Since last year, government has stubbornly refused all appeals to provide another round of cash aid or “ayuda” on the grounds that it did not have the money.
Then we learn that government failed to utilize P18 billion in funds already allocated for its emergency pandemic response. Since the emergency law that set aside these funds expired last June 30, the money has reverted to the National Treasury.
In a crisis where millions are jobless and hungry, and the pandemic still ravaging through communities, this kind of inefficiency borders on criminal neglect.
Appeals by some lawmakers for the Executive to call for a special session of Congress to extend the law’s effectivity, which would have allowed the disbursement of the remaining funds, went unheeded. It seems government had other matters which it deemed more important.
Among them is a plan to arm civilian groups to supposedly assist in enforcing peace and order.
Government did not offer any explanation for inserting this highly controversial issue in the national agenda during a pandemic. And it seems to be blissfully unaware of or unaffected by the perception it creates: that after five years, the peace and order situation has deteriorated to the extent that government would need the help of armed civilian groups.
When I was a human rights lawyer during martial law, we handled many cases of abuse committed by armed civilian groups, then called para-military groups, operating in the countryside. These groups were notorious for abusing civilians and committing heinous acts, like the beheading of Fr. Tulio Favali, an Italian missionary priest, in 1985.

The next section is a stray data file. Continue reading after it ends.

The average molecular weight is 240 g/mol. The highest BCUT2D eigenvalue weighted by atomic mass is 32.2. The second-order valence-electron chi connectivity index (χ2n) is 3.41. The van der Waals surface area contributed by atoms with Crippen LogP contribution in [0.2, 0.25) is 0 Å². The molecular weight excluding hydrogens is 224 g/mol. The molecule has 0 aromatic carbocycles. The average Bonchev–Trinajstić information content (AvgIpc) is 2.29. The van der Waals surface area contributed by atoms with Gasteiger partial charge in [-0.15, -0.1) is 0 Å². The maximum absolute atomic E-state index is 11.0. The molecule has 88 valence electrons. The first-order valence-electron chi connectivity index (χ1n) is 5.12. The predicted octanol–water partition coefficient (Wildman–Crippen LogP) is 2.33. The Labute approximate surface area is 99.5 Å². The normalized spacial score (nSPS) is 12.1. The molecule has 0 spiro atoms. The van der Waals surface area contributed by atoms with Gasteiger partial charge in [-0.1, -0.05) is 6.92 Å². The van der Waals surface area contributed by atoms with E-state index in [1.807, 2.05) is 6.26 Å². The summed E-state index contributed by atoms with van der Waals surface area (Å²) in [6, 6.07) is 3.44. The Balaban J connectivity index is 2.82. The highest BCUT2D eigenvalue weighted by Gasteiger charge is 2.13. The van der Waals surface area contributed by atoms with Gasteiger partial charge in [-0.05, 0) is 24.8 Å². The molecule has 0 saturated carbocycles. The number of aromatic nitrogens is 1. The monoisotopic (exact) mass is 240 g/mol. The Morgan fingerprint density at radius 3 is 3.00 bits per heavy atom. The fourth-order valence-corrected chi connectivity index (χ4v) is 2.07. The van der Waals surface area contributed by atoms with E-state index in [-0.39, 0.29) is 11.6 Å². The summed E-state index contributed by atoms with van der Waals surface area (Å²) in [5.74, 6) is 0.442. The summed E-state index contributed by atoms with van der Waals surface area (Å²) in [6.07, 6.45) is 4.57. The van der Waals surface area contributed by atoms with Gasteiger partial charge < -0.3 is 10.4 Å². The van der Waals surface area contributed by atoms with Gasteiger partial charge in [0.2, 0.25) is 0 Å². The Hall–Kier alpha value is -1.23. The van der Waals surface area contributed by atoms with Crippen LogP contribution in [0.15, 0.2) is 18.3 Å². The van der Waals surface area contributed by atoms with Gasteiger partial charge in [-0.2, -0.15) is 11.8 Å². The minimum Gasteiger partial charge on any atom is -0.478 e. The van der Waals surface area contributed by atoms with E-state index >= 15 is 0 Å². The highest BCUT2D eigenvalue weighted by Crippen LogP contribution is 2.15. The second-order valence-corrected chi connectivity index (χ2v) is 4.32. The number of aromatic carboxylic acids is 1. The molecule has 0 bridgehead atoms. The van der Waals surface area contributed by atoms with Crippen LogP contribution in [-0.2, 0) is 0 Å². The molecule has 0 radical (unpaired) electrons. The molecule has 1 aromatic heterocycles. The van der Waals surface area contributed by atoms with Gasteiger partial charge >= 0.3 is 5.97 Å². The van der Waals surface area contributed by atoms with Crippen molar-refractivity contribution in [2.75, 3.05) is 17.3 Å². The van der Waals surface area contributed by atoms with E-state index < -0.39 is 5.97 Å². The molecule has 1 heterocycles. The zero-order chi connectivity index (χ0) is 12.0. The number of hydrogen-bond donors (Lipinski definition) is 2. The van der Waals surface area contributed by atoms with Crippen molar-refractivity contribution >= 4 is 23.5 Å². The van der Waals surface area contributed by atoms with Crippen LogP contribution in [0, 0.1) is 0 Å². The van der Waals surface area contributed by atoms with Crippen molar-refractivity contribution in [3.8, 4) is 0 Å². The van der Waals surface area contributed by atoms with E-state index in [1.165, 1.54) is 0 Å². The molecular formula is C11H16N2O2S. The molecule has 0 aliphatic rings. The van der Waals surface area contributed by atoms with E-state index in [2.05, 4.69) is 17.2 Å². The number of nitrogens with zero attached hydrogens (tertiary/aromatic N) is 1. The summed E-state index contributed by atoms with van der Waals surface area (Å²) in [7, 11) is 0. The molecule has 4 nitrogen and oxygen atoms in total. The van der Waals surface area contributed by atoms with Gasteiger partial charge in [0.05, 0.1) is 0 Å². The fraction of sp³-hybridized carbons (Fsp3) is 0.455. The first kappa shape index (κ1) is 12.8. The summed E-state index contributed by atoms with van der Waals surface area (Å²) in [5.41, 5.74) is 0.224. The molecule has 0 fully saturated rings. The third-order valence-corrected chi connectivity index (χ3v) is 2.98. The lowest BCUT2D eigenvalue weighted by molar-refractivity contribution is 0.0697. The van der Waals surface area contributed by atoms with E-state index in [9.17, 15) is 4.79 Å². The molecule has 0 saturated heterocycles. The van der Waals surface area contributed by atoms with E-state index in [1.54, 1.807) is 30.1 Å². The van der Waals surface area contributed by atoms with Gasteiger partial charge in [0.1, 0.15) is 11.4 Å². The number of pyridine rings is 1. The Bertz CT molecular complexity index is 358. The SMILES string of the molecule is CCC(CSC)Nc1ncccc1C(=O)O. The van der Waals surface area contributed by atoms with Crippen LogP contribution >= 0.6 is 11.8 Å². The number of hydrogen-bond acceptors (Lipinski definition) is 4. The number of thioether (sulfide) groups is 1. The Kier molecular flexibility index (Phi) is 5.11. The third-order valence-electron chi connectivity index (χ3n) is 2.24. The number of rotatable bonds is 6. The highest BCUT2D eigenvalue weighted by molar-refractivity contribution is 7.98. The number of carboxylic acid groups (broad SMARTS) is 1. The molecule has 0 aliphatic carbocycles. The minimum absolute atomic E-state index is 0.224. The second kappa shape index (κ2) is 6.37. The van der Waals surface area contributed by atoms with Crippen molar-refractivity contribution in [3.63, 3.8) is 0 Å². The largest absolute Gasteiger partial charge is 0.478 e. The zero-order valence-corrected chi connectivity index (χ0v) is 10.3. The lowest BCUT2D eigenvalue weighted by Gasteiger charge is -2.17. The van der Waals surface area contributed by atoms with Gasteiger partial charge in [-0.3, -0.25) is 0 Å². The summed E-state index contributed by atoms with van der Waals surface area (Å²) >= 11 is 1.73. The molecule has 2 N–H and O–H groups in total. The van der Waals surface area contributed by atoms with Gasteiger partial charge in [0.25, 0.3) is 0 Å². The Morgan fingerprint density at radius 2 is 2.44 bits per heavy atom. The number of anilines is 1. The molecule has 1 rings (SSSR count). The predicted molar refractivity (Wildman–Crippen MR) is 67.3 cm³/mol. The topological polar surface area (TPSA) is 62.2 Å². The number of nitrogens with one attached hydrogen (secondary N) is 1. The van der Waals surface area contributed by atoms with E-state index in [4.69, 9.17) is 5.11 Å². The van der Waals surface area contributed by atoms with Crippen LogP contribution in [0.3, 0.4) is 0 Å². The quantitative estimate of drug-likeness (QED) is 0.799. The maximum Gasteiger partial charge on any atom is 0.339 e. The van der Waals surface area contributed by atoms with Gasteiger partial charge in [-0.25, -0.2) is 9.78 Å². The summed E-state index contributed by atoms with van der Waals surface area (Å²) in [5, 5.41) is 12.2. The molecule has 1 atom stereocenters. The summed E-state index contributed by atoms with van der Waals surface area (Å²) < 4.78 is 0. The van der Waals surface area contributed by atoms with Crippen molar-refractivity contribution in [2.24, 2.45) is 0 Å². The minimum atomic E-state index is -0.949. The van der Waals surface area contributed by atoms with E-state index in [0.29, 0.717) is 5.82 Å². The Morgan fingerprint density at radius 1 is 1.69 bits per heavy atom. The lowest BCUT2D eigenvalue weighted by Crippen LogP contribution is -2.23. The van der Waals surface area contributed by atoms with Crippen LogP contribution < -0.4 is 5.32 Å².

Armed civilian groups are an abomination, a throwback to a time when government responded to legitimate dissent with violence. Should this plan push through, it will complete the descent into a regime of State-sanctioned violence, where repressive acts against citizens exercising their rights are sanctioned, and “nanlaban” the go-to justification for summary executions.
From the start, this obsession with control – through naked violence or the threat of it – has been at the core of this administration’s policy of dealing with street-level crimes and legitimate dissent. It does not confuse the two but conflates them, dealing with dissenters in the same manner they deal with petty criminals. In short, exercising democratic rights is seen as a crime.
And as it enters its twilight, the administration seems to be putting everyone on notice that it does not intend to exit quietly, but literally with a bang.
Some would see it as posturing. Several government officials sought to tamp down criticisms by insisting it was still under study. But that is immaterial. The fact is that this is being given serious thought by government at a time when millions of ordinary Filipinos continue to struggle daily in order to survive. Protecting them from the virus, comforting them and easing their pain should be government’s paramount concern, not arming government supporters and giving them what amounts to a license to kill.